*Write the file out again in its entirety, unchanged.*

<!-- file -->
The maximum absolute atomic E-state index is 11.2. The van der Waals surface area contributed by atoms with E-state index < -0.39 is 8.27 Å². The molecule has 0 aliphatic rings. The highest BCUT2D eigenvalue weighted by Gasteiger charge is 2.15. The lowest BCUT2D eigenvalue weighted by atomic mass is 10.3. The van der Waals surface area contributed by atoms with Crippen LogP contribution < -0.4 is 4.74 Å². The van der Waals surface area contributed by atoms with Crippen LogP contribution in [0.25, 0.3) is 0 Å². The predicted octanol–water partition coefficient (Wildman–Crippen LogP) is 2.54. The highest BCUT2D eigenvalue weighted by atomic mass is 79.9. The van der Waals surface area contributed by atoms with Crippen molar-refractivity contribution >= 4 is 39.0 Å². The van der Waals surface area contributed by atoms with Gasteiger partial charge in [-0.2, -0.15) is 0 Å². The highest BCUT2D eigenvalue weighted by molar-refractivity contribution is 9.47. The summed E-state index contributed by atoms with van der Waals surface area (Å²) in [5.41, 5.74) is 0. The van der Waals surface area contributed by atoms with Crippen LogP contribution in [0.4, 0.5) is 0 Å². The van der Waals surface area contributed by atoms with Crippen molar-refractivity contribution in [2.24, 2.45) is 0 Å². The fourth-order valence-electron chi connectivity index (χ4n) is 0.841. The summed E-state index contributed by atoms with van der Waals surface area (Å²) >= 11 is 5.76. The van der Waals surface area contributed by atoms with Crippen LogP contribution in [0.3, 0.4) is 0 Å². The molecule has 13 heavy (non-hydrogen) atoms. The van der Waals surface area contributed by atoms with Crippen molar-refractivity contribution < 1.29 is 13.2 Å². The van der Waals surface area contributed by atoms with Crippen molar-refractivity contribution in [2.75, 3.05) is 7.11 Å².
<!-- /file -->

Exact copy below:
The maximum absolute atomic E-state index is 11.2. The van der Waals surface area contributed by atoms with E-state index < -0.39 is 8.27 Å². The molecule has 0 aliphatic rings. The highest BCUT2D eigenvalue weighted by Gasteiger charge is 2.15. The lowest BCUT2D eigenvalue weighted by atomic mass is 10.3. The van der Waals surface area contributed by atoms with Crippen LogP contribution < -0.4 is 4.74 Å². The van der Waals surface area contributed by atoms with Crippen LogP contribution in [0.25, 0.3) is 0 Å². The predicted octanol–water partition coefficient (Wildman–Crippen LogP) is 2.54. The highest BCUT2D eigenvalue weighted by atomic mass is 79.9. The van der Waals surface area contributed by atoms with Crippen molar-refractivity contribution >= 4 is 39.0 Å². The van der Waals surface area contributed by atoms with Gasteiger partial charge in [-0.2, -0.15) is 0 Å². The highest BCUT2D eigenvalue weighted by molar-refractivity contribution is 9.47. The summed E-state index contributed by atoms with van der Waals surface area (Å²) in [5.41, 5.74) is 0. The van der Waals surface area contributed by atoms with Crippen LogP contribution in [0.4, 0.5) is 0 Å². The van der Waals surface area contributed by atoms with Crippen molar-refractivity contribution in [2.24, 2.45) is 0 Å². The fourth-order valence-electron chi connectivity index (χ4n) is 0.841. The summed E-state index contributed by atoms with van der Waals surface area (Å²) >= 11 is 5.76. The van der Waals surface area contributed by atoms with Crippen LogP contribution in [0.3, 0.4) is 0 Å². The molecule has 13 heavy (non-hydrogen) atoms. The van der Waals surface area contributed by atoms with Crippen molar-refractivity contribution < 1.29 is 13.2 Å². The van der Waals surface area contributed by atoms with Crippen molar-refractivity contribution in [2.75, 3.05) is 7.11 Å².